home, asked him if he did not wish to send some word to 
Eliza and his Father & mother & others — he did not leave 
any — seemed very sick. Wednesday morning appeared a 
little better and continued to improve so during the day— 
we remained camped during the day and untill Friday 
morning continued to improve so much so that he wanted 
to start on and the road being smooth we concluded to 
go on giving him as comfortable a bed as possible in one 
of our large waggons and I took charge of the wagon & 


drove it all the time that he rode — that he might receive 
all the attention that our circumstances would allow — 
Evening he continued about the same — Saturday we 
travelled part of the day Doctor thought him improving. 
Sunday we moved a short distance to water and camped 
remained till Monday 10 o'clock A. M. George appeared 
much improved — we started on our journey he stood the 
ride much better than on the previous day we felt quite 
encourged all said that he was visibly improving. Tuesday 
we started at 6 o'clock A. M. George continued improving 
the day was pleasant till the afternoon & George continued 
in good spirits. At 5 o'clock P. M. there come up a most 
violent shower such an one you perhaps never saw, there 
is nothing on these plains to break the wind and it sweeps 
on most furiously the lightning is truly terrific & when 
accompanied with wind hail & rain as in this case it is 
truly sublime. To this storm I attribut G's death. I was 
however aware of its violence & guarded him as thougroughly 
as possible with our rubber blankets from all dampness that 
might come through our covered wagons George did not 
appear worse. Wednesday morning George remains about 
the same — travelled most of the day. 3 o'clock George 
appeared worse. I sent immediately for the Doctor who 
was behind. Camped as soon as we could get to water. 
George did not appear better. Uncle Jessee watched the 
first part of the night but George growing worse uncle 
Jessee called Staples & myself & we remained with him 
till he died. Thursday morning George was very sick &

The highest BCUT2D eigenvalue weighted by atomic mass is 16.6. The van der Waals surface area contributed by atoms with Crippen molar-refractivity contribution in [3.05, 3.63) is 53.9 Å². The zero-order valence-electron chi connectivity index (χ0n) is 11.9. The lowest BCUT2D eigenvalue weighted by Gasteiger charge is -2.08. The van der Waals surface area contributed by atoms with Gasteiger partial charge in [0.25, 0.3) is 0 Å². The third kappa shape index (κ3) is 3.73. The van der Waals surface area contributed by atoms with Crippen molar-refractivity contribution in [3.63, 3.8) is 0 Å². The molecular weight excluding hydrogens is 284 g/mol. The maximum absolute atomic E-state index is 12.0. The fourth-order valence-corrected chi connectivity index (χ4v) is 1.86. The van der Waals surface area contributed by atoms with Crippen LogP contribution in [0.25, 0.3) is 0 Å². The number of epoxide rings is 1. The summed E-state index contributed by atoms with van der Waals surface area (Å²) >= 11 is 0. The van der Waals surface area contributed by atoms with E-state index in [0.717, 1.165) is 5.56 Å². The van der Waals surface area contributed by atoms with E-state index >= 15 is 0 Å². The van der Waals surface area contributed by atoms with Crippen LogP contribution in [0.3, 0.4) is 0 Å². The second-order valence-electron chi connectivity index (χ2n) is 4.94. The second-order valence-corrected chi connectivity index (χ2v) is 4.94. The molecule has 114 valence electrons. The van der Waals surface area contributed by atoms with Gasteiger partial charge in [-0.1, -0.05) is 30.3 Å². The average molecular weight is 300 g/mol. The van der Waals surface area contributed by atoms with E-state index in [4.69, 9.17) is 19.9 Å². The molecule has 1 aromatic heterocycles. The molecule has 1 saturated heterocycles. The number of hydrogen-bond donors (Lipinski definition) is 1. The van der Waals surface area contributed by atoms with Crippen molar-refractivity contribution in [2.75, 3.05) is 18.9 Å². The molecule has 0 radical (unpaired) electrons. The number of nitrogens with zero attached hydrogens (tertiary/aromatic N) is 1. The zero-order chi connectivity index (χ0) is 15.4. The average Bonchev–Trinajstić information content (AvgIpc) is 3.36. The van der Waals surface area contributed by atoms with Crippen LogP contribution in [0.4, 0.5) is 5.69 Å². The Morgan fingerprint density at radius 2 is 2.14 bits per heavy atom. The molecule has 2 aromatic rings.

much wandering — did not know us only at intervals — 
seemed to fail very fast — continued to sink very fast — 
9 o'clock — George is dead — his body lays here in the tent 
but his spirit has fled — Our company feel deeply this 
solemn providence. I never attended so solemn funeral — 
here we were on these plains hundreds of miles from any 
civilized being — and to leave one of our number was most 
trying. The exercises at the funeral consisted in reading 
the scriptures and prayer: this closed the scene — we erected 
grave stones on which we inscribed "George Winslow 
Newton Mass aged 25 — 1849" my dear Clarissa you will 
sympathise deeply with Eliza in her affliction. What a 
pity that such a young family should be broken up. I hope 


that it may never be thus with us. George remarked 
several times during his sickness that he had a ways had 
a poor opinion of human nature but that he had received 
during his sickness more sjmipathy and attention than he 
supposed a member could receive. I am sorry that I have 
no particular word from him to send to Eliza or his Father 
and Mother or you — he left none. It was not because he 
did not think of home but because he thought he might 
get better — then at the last attack he was too sick to say 
anything: he used to say to me frequently "Lord if you 
are taken sick you will think more of your folks at home 
than yourself. I dont care anything about myself but my 
wife and my children they are dependent on me." I had 
every reason to know that he thought much of home and 
his folks though he said but little. I was with him most 
of the time during his sickness all the time days and most 
of the time nights. We did not leave him from the time 
he was taken sick till his death without a watch and here 
let me say that he seemed to sink away as though he was 
going to sleep and died without a struggle. We shall take 
care of all his things. It is most time for us to start and 
I must close this letter and leave it. I have not yet said 
anything to you and I cannot say much now but I can 
assure you in the first place that I am well and I hope 
that you are all well — dont let the children forget papa, 
we are getting along very well and determined if possible 
to go through. I hope that you will not give yourself 
much anxiety about us in regard to sickness. I think we